Hello and welcome to my blog tour post for
MY FRESHMAN YEAR OF FABULOUS by Jennifer DiGiovanni!
I have a Guest Post for you today from the author so you can learn more about the book. At the bottom of the post is a giveaway so make sure you scroll all the way to the bottom. But first, let's learn more about the book!
MY FRESHMAN YEAR OF FABULOUSAuthor: Jennifer DiGiovanni
Series: School Dayz #4
Publisher: Swoon Romance
Publication Date: March 30, 2018
INCLUDES a FREE BONUS novella called MY SUPER IMPORTANT INTERNSHIP
When Avery Thornton needs to escape a first day of school disaster, she ducks into an equipment room to hide and meets someone else who’s also having a really bad day. Eli Fields just got demoted to third string on the football team, a sport he doesn’t even really want to play.
On the hunt for a dance partner before her competition season begins, Avery discovers Eli’s secret, non-football life outside of school. She thinks he could be the dance partner she’s dreamed about. But Eli wants no part of dancing with Avery. When someone else steps in as Avery’s partner for competitions, she and Eli begin practicing steps “just for fun.”
But, is that really all that Eli wants?
And although Avery has found a perfect partner, she’s learning that perfection doesn’t necessarily equal happiness.
5 Best/Worst Parts about Writing in the Same Universe
Hi Books and Ladders! Thanks for joining the blog tour for My Freshman Year of Fabulous. This is the final book in the School Dayz series and I’ve been writing in the same high school universe since book one. Although the main characters change in each story, I’ve tried to bring back familiar faces by rotating through a circle of friends. In some ways, this has made developing a series easier for me. Here are my 5 best parts about writing in the same universe:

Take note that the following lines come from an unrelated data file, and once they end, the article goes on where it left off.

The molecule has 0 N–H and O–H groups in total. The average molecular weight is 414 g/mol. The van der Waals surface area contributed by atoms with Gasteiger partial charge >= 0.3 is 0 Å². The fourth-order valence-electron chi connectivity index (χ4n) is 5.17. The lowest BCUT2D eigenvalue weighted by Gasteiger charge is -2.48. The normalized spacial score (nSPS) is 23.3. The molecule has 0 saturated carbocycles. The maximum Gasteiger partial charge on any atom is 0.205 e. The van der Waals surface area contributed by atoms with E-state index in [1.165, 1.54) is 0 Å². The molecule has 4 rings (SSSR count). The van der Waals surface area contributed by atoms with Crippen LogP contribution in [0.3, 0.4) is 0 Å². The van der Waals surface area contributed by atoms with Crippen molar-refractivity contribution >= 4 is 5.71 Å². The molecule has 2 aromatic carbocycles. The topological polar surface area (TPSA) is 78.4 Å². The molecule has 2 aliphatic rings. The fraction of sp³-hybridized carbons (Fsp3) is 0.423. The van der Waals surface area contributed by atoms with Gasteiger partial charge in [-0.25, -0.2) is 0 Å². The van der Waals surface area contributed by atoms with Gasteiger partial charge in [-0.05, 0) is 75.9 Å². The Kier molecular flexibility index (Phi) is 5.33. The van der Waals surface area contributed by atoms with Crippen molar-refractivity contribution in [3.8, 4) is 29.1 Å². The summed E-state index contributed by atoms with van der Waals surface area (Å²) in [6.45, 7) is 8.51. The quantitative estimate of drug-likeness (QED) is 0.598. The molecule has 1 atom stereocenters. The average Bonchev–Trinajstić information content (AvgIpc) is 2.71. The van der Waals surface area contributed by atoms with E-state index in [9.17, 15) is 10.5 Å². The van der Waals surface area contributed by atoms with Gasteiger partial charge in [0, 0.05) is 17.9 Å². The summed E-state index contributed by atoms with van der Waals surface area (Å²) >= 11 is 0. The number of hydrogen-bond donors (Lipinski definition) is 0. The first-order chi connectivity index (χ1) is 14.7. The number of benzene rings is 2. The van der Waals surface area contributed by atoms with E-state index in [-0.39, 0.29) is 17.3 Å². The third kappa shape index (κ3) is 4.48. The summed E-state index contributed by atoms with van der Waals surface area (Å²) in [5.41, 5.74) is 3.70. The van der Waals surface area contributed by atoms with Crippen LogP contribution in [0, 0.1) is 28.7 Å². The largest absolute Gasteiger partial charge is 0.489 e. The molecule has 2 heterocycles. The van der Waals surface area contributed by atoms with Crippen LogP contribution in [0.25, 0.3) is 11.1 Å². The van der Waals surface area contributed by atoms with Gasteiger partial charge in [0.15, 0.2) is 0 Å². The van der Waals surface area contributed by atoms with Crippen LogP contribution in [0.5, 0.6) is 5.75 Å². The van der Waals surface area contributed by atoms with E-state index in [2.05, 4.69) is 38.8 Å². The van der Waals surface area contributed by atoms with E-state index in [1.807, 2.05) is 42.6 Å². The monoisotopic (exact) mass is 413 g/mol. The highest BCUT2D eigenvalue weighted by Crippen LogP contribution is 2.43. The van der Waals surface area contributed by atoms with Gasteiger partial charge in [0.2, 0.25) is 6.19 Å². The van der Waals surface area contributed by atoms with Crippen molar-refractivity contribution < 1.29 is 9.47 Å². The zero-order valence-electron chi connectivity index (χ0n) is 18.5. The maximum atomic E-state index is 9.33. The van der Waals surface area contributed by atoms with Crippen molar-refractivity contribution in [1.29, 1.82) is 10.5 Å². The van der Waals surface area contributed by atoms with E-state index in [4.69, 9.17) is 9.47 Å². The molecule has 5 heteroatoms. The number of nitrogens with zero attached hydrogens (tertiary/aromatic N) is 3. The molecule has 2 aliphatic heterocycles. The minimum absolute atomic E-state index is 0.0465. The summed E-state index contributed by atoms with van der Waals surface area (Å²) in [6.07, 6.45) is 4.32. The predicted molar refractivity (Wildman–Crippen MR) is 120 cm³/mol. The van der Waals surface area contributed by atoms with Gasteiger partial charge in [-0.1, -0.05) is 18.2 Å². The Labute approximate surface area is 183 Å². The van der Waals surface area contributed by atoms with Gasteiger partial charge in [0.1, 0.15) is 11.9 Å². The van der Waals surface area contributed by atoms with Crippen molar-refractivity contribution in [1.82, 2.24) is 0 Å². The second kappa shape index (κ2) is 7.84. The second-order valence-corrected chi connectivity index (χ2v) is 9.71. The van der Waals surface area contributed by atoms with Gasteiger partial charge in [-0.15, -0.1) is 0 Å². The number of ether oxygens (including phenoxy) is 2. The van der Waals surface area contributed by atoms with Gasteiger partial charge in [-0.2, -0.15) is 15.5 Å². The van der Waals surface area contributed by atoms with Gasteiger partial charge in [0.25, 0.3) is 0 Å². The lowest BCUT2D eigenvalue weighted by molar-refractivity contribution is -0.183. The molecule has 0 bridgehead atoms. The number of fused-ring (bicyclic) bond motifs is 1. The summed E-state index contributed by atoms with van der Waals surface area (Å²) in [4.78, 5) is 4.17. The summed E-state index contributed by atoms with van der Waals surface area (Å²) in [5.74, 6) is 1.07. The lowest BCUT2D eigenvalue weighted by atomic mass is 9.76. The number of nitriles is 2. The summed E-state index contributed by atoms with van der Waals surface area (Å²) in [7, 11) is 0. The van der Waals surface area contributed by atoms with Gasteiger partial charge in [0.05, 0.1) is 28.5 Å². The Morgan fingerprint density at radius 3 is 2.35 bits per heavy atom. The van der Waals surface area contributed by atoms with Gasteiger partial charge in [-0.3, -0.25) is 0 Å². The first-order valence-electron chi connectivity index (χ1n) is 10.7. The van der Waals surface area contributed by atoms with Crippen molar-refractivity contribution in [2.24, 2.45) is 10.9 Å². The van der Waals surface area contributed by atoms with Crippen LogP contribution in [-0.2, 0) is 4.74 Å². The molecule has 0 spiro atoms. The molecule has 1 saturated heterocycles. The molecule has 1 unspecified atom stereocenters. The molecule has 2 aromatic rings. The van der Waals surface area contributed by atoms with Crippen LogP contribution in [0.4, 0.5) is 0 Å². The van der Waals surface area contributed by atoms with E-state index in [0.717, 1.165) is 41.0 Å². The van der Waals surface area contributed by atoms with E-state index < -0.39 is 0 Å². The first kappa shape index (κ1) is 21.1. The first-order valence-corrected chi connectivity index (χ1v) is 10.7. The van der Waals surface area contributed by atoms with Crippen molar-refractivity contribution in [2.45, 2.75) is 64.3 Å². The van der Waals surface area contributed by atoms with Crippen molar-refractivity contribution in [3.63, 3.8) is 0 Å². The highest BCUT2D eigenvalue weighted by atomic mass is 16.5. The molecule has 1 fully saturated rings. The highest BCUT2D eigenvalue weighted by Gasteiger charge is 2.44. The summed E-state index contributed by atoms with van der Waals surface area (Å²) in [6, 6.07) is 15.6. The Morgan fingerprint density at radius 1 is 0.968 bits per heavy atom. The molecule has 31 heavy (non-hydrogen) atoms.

Continuation.I get to write about what happens after the HEA! Although YA romances end with a happily ever after (or happy for now), I like to show how couples deal with the post-we-just-fell-in-love stage. The couples shift to the background in future stories, but you can still see how they’re growing in their relationship (or not.)
Familiar Setting.It’s easier to imagine the setting in my head when I’ve already worked through the universe in previous books. This gives me more time to focus on other aspects of the book, such as character development and plot.
POV Switches.If I write a book from one character’s POV, it’s always fun to circle back in a later book and show what the other characters think about my previous main character. For example, the second book in the series is told by Melinda, who I wrote as an antagonist in the first book. But, Melinda had reasons for acting the way she did, although they weren’t revealed in the first story. So, although Sadie, the POV character in book one, tended to describe Melinda based on their rivalry, Melinda didn’t necessarily think of the situation in the same way.
Plot sparks.When I sit down to write the next book, I look for ideas in previous books to help me spark the next plotline. For example, Colette’s interest in math and STEM was mentioned in book one and she became my STEM club leader in book three. And Mila’s love of baking drove her to eventually participate in a teen chef competition in My Super Important Summer Internship.
It’s hard to say goodbye!When you’re staying in the same universe, you don’t need to say goodbye right away. I feel very privileged to have been given the opportunity to stick with these characters and see their stories through to what feels like a natural conclusion.
If you have any questions about writing a series, I’d be happy to answer them! You can contact me me on my website, jenniferdigiovanni.com. I’m also on twitter and Instagram at @jendwrites.
Jennifer DiGiovanni is a freelance writer and YA author of the School Dayz series. When she’s not writing, you can find her reading, working on home design projects, or trying to meet the daily goals on her Fitbit. She also likes to try new sports and activities, from archery to ballroom dancing, with varying degrees of success.
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